• Another issue for python workshops – variety of people.  Some people have never used python and some have experience. This makes it slightly difficult.
• Other than that, I think the workshop went well.  I had one person ask me afterwards how to become an expert with python.  My response was to just keep practicing.  The best way to learn is to learn python to solve particular problems.  It’s pretty tough if you try to learn stuff without a purpose.  Oh, also – sloppy code is fine.

Keynote: Science Communication with MacGyver and MythBusters

Normally, I give a talk that focuses on physics of science fiction or video analysis or something like that.  I’ve talked about science communication before – but in this case I wanted to include a bunch of examples from MacGyver and MythBusters – so I had to make a new talk.

Check out the venue (maybe it’s difficult to see from this pic though):

This is the “club level” of the University of Houston football stadium.  No, there wasn’t a game going on at the time (but that would have been funny).  It was a nice place – the screens were in a weird position, but still it was nice.  Oh, I did make one fairly big mistake.  I was having trouble with the projectors and I ended up with “mirroring” on my computer.  This means that I didn’t see the next slide and and I didn’t have a clock. I really like seeing a clock.

For the talk, I focused on 4 “rules” of science communication:

• You can’t be 100% correct, but you can be 100% wrong
• Build a bridge from the science to the audience (complicated, conceptual, or shiny physics).
• Science fiction is still fiction.
• Use mistakes as a foot in the door to talk about what you want.

Overall, I think it went well.  Oh, there was one great question at the end.  “How do we use science communication to help people understand climate change?”  My response: we need to focus on the nature of science and understanding of what exactly science is all about.

Finally, here is another picture. This is me on the football field (which was kind of cool).

# MacGyver Season 3 Episode 4

Pressure Lift Bag

This one is pretty awesome.  MacGyver needs to lift up a truck to get it un-stuck.  So, he takes a rubber bladder (not sure where he got it – it could be part of a shock) and connects it to the exhaust (or maybe he connects it to the liquid oxygen).  Anyway, he fills the bladder with an expanding gas.  The bladder fills up and lifts the truck.  This would totally work.

Check out this version you can do yourself.

How does this even work?  Ok, so you have a trash bag.  When you blow air into it, you can approximately get a pressure of 2 atmospheres (just a guess).  The force from this pressure depends on the surface area using this formula:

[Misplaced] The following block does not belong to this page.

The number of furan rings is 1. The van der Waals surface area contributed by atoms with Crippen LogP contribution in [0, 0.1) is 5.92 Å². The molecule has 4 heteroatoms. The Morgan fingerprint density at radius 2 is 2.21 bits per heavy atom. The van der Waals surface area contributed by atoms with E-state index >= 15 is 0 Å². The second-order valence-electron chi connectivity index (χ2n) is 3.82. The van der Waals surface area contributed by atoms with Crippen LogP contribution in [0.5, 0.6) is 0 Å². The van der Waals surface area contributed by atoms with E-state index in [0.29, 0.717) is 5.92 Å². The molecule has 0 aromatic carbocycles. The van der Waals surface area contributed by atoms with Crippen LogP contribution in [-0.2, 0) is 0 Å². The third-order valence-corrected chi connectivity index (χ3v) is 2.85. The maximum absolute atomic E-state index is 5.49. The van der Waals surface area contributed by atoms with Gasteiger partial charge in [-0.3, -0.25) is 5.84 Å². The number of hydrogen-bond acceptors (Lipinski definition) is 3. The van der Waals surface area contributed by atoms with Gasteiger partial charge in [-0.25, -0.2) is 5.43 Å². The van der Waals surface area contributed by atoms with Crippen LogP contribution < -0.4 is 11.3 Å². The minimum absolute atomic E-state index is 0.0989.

$F = PA$

If you want to lift a human (mass of 75 kg) with a gauge pressure of $10^5 \text{ N/m}^2$, how big of an area would you need?  Solving the above equation for A:

$A =\frac{mg}{P} = \frac{(75\text{ kg})(9.8 \text{ N/kg})}{10^5 \text{ N/m}^2} = 0.00735 \text{ m}^2$

That might seem like a tiny area – but that would be a square about 9 cm on a side.  So, this is clearly possible (as you can see in the video that I actually did it).

Liquid Oxygen

We normally think of oxygen as a gas – and at room temperature it is indeed a gas.  Actually, it’s a molecular gas of O2 – two oxygens bound together.  I guess we should first talk about air and oxygen.  Yes, we need air to breath – but air is more than just oxygen.  It’s approximately 21 percent O2 and 79 percent nitrogen gas.

If you decrease the temperature of oxygen gas – it will turn into a liquid.  Yes, it has to be super cold at negative 183 C.  How cold is this?  Here is a video that shows how cold this is (and liquid nitrogen) along with some of the cool things you can do with super cold stuff.

High Pressure Air

Humans can survive under very high pressures.  However, there is a problem with breathing high pressure air.

The nitrogen in high pressure air can be absorbed into your tissues and stuff.  When the human then goes back to a lower pressure, this nitrogen comes out of the tissues.  If the change in pressure happens too fast, this nitrogen can bubble and cause all sorts of problems.  This is basically what we call decompression sickness.

The other problem is oxygen.  At 21 percent oxygen at normal atmospheric pressure, everything is fine for humans (since we live in this stuff).  However, as the pressure increases, the partial pressure of oxygen also increases.  At normal cases, the partial pressure of oxygen is 0.21 atm (atmospheres).  If you have 50 percent O2 at atmospheric pressure, this would be 0.5 atm.  The partial pressure is the current pressure multiplied by the fraction of gas.

Here’s the deal.  If the partial pressure of oxygen gets over 1.6 atm, bad stuff happens.  Stuff like convulsions.  Oxygen is bad stuff.  How do you get a partial pressure of 1.6 atm?  If you increase the pressure, the partial pressure of 21 percent O2 is 1.6 atm.

OK, now back to the show.  MacGyver can survive in high pressure one of two ways.  Method number 1: don’t breath air.  If he breathes a gas mixture that has a lower concentration of oxygen, This is what deep divers do when they breath mixed gasses like trimix.  Method number 2: use a constant atmosphere suit so that he stays at 1 atm pressure.  That’s what he does in this case.

What happens if MacGyver pulls out his air hose? Yup.  That would work.  Even at super high pressures.  Oh sure, his lungs would get super small because of the external pressure – but that’s just fine.  This is exactly what happens when a free diver goes deep (breath holding).

Oh, he would have to equalize his ears just like a free diver.

# MacGyver Season 3 Episode 3

Transparent Explosives

Yes, this is probably real – http://www.guns.com/2016/10/21/army-working-on-high-tech-see-though-explosives/

Liquefaction of Sand